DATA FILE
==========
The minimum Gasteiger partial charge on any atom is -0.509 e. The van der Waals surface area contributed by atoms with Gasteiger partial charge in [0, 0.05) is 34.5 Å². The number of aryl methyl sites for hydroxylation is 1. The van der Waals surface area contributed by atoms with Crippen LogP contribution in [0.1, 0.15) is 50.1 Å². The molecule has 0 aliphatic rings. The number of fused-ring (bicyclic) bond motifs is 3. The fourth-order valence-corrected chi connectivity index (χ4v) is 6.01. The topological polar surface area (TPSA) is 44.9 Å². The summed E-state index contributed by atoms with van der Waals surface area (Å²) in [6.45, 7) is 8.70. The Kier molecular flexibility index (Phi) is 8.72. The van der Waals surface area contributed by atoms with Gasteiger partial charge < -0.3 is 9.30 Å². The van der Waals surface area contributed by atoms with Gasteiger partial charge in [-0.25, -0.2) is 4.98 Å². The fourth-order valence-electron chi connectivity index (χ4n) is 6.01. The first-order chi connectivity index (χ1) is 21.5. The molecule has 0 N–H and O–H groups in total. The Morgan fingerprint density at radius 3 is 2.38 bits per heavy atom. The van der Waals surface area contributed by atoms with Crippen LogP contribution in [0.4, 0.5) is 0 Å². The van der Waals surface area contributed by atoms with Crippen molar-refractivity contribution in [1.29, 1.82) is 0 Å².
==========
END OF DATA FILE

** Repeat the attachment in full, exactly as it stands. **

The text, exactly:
The minimum Gasteiger partial charge on any atom is -0.509 e. The van der Waals surface area contributed by atoms with Gasteiger partial charge in [0, 0.05) is 34.5 Å². The number of aryl methyl sites for hydroxylation is 1. The van der Waals surface area contributed by atoms with Crippen LogP contribution in [0.1, 0.15) is 50.1 Å². The molecule has 0 aliphatic rings. The number of fused-ring (bicyclic) bond motifs is 3. The fourth-order valence-corrected chi connectivity index (χ4v) is 6.01. The topological polar surface area (TPSA) is 44.9 Å². The summed E-state index contributed by atoms with van der Waals surface area (Å²) in [6.45, 7) is 8.70. The Kier molecular flexibility index (Phi) is 8.72. The van der Waals surface area contributed by atoms with Gasteiger partial charge < -0.3 is 9.30 Å². The van der Waals surface area contributed by atoms with Gasteiger partial charge in [-0.25, -0.2) is 4.98 Å². The fourth-order valence-electron chi connectivity index (χ4n) is 6.01. The first-order chi connectivity index (χ1) is 21.5. The molecule has 0 N–H and O–H groups in total. The Morgan fingerprint density at radius 3 is 2.38 bits per heavy atom. The van der Waals surface area contributed by atoms with Crippen LogP contribution in [0.4, 0.5) is 0 Å². The van der Waals surface area contributed by atoms with Crippen molar-refractivity contribution in [1.29, 1.82) is 0 Å².